It seems that more and more of us have been adversely affected in some way by a natural disaster. The Christchurch earthquakes immediately come to mind, followed by Kaikoura and then the Canterbury bush fires.
It's not just the landscape that is altered by such events. Those with children, either of their own, or in their care, will have to deal with the after effects of major disruption to their lives. We look at what children need when faced with a natural disaster and give you some ideas about helping them to deal with trauma or significant change in their lives.
So what does your child need from you at times like these? The short answer is - normality.
Normality might be a long time coming for those hardest hit areas but ‘normal’ is exactly what young children in your life need most. In the simplest terms, this means you being emotionally and physically available to them - as consistently and sensitively as possible. You are the centre of their world and they rely on you to keep it spinning as predictably and calmly as possible.
We now know without any doubt that babies’ brains are heavily under construction for the first three years (and even beyond). We also know they have little or no ability to make sense of events like earthquakes and aftershocks, as well as any changes in the people who care for them. Quite simply, your stress becomes their stress - whether they show this externally or not.
And while it’s impossible to avoid the stress that comes with living in an earthquake and after-shock ravaged house, town or city, or being displaced if your home was destroyed, you can help your child by:
1. Making sure you get the support you need.
2. Tuning into what your child's behaviours (and words if they have them) are telling you.
3. Providing gentle, loving reassurance that you are there for them: that you see them, hear them and get what they are feeling.
Here are some excerpts from the first of two ‘Letters to Christchurch’, written in 2011 by the Infant Mental Health Association Aotearoa New Zealand, offering advice and support for those with babies and toddlers who are dealing with trauma:
Your young child looks to you for guidance, reassurance and comfort; you make their world safe. They don’t know that you can’t control environmental events. From their perspective, you are the almighty magician who makes their world right. Your baby, even in the face of traumatic events, does not change this view. You are it.
We invite you to hold onto your baby’s view. We encourage you, in the chaos and rubble, to linger with your baby.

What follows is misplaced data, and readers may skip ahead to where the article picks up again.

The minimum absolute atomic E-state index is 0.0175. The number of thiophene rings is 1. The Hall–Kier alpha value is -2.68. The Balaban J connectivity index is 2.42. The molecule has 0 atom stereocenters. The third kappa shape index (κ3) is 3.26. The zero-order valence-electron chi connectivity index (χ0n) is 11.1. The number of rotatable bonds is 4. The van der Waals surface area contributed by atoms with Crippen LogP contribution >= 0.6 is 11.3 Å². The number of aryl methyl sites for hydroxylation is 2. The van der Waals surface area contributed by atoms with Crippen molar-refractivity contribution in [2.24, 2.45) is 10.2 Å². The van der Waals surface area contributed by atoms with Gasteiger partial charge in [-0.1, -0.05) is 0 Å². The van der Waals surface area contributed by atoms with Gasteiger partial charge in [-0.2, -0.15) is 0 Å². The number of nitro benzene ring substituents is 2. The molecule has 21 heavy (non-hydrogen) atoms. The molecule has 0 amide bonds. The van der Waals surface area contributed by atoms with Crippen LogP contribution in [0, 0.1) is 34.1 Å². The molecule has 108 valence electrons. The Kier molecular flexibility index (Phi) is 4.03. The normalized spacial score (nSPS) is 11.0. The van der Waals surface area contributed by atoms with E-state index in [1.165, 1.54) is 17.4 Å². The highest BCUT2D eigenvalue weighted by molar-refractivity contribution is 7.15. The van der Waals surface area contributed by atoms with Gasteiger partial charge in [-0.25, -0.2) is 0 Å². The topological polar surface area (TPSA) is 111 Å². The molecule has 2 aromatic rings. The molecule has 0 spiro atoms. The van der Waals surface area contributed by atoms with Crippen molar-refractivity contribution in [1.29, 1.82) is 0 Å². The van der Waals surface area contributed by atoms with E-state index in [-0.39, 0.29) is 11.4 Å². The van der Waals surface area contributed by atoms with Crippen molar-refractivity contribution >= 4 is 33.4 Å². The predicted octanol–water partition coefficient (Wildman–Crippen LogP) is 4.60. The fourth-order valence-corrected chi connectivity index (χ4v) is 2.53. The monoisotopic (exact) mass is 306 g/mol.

Take a few more seconds than usual to watch their face and listen to their chatter. Even if they don’t talk yet, take more time to listen to their babble, and think about what they might be saying to you.
After listening, talk a little bit more to them. You can talk about what you are doing, where you are going, what’s happening next. You might tell your young child about how you’re feeling and wonder about their feelings. If you are not so practiced at this, a good way to start is to ask yourself “when my child looks at me, what do they see, what might they be thinking?”
©Foley, M., Guy, D., & Zwimpfer, L. (2011). Dear Parents with Babies and Toddlers: Letter One. Infant Mental Health Association of Aotearoa
New Zealand (IMHAANZ).
As you go about rebuilding your lives in the aftermath of a traumatic event, it’s worth remembering that resilience isn’t built by not experiencing any stress. Resilience is built when stress is experienced with the help of supportive relationships. For young children, this means that you - the centre of their little world - make sense of the chaos and trauma for and with them. By tuning into and talking with your child about what’s happened and is happening, how you’re both feeling, and what may come - even if they are too young to talk back - you are helping to build their security and resilience. You can’t magic away the stress of living with the effects of a natural disaster but you can be the secure rock in the middle of their shaky world.
To finish, here’s some wisdom from the American National Child Traumatic Stress Network (NCTSN):
"Young children, toddlers, and preschoolers know when bad things happen, and they remember what they have been through. After a scary event, we often see changes in their behaviour. They may cry more, become clingy and not want us to leave, have temper tantrums, hit others, have problems sleeping, become afraid of things that didn’t bother them before, and lose skills they previously mastered. Changes like these are a sign they need help."
Use the acronym SAFETY to help you help them:
S - Safety - focus on safety first
A - Allow expression of feelings
F - Follow your child’s lead
E - Enable your child to tell the story of what
happened during and after the crisis event
T - Ties - reconnect with supportive people,
community, culture and rituals
Y - Your child needs You! This is the most important thing to remember.
For a list of ways you can help the children in your life after a traumatic event, read more at www.nctsn.org by searching 'After a Crisis: Helping Young Children Heal' or visit your GP for advice or a referral.